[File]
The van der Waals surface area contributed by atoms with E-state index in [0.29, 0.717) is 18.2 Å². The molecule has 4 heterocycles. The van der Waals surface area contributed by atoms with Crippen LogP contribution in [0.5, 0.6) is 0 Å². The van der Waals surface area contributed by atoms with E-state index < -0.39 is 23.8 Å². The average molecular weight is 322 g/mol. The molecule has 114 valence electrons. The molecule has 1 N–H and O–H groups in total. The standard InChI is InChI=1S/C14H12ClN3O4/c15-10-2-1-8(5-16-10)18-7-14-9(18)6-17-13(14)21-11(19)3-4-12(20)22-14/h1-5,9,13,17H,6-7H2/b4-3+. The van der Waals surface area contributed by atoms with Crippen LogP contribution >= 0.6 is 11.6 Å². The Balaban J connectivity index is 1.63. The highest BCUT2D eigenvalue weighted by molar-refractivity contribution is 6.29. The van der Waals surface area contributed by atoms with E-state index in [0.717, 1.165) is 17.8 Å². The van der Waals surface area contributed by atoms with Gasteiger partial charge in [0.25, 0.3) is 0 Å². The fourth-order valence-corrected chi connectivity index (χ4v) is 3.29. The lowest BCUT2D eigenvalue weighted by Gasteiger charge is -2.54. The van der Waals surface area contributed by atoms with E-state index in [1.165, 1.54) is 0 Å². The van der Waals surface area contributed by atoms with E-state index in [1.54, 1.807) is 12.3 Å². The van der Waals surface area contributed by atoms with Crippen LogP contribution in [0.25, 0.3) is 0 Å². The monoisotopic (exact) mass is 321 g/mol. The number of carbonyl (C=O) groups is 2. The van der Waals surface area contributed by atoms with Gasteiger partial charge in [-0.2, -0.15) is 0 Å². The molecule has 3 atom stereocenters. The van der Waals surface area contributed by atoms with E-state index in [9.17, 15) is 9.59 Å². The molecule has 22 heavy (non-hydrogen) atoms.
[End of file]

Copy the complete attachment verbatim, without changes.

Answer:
The van der Waals surface area contributed by atoms with E-state index in [0.29, 0.717) is 18.2 Å². The molecule has 4 heterocycles. The van der Waals surface area contributed by atoms with Crippen LogP contribution in [0.5, 0.6) is 0 Å². The van der Waals surface area contributed by atoms with E-state index < -0.39 is 23.8 Å². The average molecular weight is 322 g/mol. The molecule has 114 valence electrons. The molecule has 1 N–H and O–H groups in total. The standard InChI is InChI=1S/C14H12ClN3O4/c15-10-2-1-8(5-16-10)18-7-14-9(18)6-17-13(14)21-11(19)3-4-12(20)22-14/h1-5,9,13,17H,6-7H2/b4-3+. The van der Waals surface area contributed by atoms with Crippen LogP contribution >= 0.6 is 11.6 Å². The Balaban J connectivity index is 1.63. The highest BCUT2D eigenvalue weighted by molar-refractivity contribution is 6.29. The van der Waals surface area contributed by atoms with E-state index in [0.717, 1.165) is 17.8 Å². The van der Waals surface area contributed by atoms with Gasteiger partial charge in [0.25, 0.3) is 0 Å². The fourth-order valence-corrected chi connectivity index (χ4v) is 3.29. The lowest BCUT2D eigenvalue weighted by Gasteiger charge is -2.54. The van der Waals surface area contributed by atoms with E-state index in [1.165, 1.54) is 0 Å². The van der Waals surface area contributed by atoms with E-state index in [1.54, 1.807) is 12.3 Å². The van der Waals surface area contributed by atoms with Crippen LogP contribution in [0.25, 0.3) is 0 Å². The monoisotopic (exact) mass is 321 g/mol. The number of carbonyl (C=O) groups is 2. The van der Waals surface area contributed by atoms with Gasteiger partial charge in [-0.2, -0.15) is 0 Å². The molecule has 3 atom stereocenters. The van der Waals surface area contributed by atoms with E-state index in [9.17, 15) is 9.59 Å². The molecule has 22 heavy (non-hydrogen) atoms.